In a year packed with so many other issues competing for leaders’ attention, it is encouraging that some tangible progress has been made towards climate objectives since the last COP meeting – particularly in the area of green energy investments. Many of the states that are most vulnerable to rising sea levels and other destructive effects of climate change have welcomed COP27’s focus on implementation and financing for loss and damage. Hope remains – just – that this summit can make a difference.
But, as the UN Environment Programme (UNEP) noted in its latest Emissions Gap report, there is currently no credible path to limiting average planetary warming to 1.5 degrees. It begs the question: does humanity have the capacity to pull together the kind of leadership, cooperation, strategic vision, commitment, investment, and follow-through required to keep warming below even 2 degrees?
Perhaps, but it is difficult to think of any reassuring historical precedent demonstrating that we do. And in many respects, 2 degrees may be the best we can hope for: according to the UNEP predictions, ‘policies currently in place point to a 2.8°C temperature rise by the end of the century. Implementation of the current pledges will only reduce this to a 2.4-2.6°C temperature rise by the end of the century.’ The conclusion was stark: the window of opportunity is closing – and fast.
Climate experts struggle to communicate to non-specialist audiences the immense destruction that would be unleashed at 2 or more degrees of warming. In part, this is because (as noted in a recent ASPI report on ‘The Geopolitics of Climate and Security in the Indo-Pacific’) it is analytically very challenging to bring together in one model a set of climate hazards normally studied as independent variables, and to articulate both the wider context in which they interact with other hazards and with human systems, and the ways in which hazards can in turn trigger other disruptions and cause cascading impacts—and responses—in those human systems. It is also very hard to measure the real impacts of adaption and mitigation policies. In his 2020 book, Our Final Warning, the British journalist Mark Lynas attempted to paint an evidence-based picture of what each additional degree of warming looks like: at two degrees, immense stress on human societies and the destruction of many natural ecosystems including rainforests and coral reefs; at three degrees, ‘the stability of human civilisation seriously imperilled, while at four degrees a full-scale global collapse of human societies is probable, accompanied by a mass extinction of the biosphere that will be the worst on earth for tens or even hundreds of millions of years.’ At five degrees, he predicted ‘climate impacts so extreme that they will leave most of the globe biologically uninhabitable.’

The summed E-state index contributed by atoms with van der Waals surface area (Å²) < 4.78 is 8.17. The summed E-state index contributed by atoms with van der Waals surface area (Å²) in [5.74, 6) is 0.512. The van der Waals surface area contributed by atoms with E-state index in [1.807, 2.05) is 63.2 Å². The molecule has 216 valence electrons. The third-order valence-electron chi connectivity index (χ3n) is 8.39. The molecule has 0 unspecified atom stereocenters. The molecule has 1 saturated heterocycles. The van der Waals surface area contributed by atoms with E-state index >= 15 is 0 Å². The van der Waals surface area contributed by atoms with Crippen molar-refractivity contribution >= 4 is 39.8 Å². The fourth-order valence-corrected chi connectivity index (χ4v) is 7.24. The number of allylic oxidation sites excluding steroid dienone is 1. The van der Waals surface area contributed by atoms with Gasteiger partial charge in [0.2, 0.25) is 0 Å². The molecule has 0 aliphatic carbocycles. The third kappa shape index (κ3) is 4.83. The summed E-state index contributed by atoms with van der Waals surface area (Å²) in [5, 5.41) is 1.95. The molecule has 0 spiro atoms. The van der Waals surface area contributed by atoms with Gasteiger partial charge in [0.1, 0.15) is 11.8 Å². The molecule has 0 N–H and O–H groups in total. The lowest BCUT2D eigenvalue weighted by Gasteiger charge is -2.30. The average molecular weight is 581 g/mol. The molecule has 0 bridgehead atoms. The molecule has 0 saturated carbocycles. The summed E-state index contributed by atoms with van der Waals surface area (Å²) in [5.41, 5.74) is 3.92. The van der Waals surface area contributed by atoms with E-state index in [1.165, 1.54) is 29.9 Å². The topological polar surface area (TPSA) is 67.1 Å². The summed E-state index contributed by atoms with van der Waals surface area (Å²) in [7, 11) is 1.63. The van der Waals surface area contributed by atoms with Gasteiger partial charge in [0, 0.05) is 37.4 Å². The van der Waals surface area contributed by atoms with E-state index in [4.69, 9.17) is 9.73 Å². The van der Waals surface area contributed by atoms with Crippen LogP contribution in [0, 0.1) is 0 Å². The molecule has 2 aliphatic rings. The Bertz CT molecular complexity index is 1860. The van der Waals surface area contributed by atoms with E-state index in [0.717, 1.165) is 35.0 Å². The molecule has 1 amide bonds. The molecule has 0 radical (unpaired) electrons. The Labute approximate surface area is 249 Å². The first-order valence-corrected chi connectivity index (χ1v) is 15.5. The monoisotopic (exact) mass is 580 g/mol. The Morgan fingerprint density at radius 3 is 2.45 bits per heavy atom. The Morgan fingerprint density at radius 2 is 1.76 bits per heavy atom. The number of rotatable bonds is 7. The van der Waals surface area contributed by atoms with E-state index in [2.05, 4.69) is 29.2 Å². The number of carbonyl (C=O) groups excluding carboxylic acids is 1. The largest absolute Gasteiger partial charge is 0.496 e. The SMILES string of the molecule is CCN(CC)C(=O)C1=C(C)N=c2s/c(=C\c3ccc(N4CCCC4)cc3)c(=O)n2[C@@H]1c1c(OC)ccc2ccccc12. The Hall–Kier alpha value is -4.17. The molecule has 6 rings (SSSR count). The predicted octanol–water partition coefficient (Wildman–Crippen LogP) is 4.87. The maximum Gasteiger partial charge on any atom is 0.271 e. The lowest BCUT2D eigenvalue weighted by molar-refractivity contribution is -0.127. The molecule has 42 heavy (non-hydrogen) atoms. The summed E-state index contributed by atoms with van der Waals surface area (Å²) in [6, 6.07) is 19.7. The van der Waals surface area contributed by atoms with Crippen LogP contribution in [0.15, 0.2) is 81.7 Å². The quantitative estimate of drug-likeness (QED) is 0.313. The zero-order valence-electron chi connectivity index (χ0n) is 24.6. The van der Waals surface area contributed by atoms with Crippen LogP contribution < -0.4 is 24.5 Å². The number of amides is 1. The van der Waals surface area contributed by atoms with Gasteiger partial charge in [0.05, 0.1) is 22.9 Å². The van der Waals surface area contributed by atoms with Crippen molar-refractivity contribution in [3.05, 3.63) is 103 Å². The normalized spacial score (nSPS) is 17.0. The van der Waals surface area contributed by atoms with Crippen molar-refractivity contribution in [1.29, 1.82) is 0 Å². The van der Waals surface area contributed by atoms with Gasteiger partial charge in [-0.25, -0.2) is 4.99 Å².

Climate scientists rarely commit such definitive, broad-brush predictions to paper, and for understandable reasons. Whatever one accepts as evidence-based predictions for each warming scenario, it should be increasingly clear to the leaders assembling in Egypt this week that climate change is already a leading security issue that threatens not future but current generations, and should be front and centre in any strategic review or discussion of grand strategic priorities. Anthropogenic climate change is already manifesting deeply interconnected, cascading, and irreversible consequences that now affect in measurable ways the various systems that comprise international order. This is not a future probability: this is happening now. We are experiencing the onset of a systemic global crisis that is transforming the geopolitical landscape, and these stresses and security risks will continue to escalate and compound more quickly than many might like to imagine.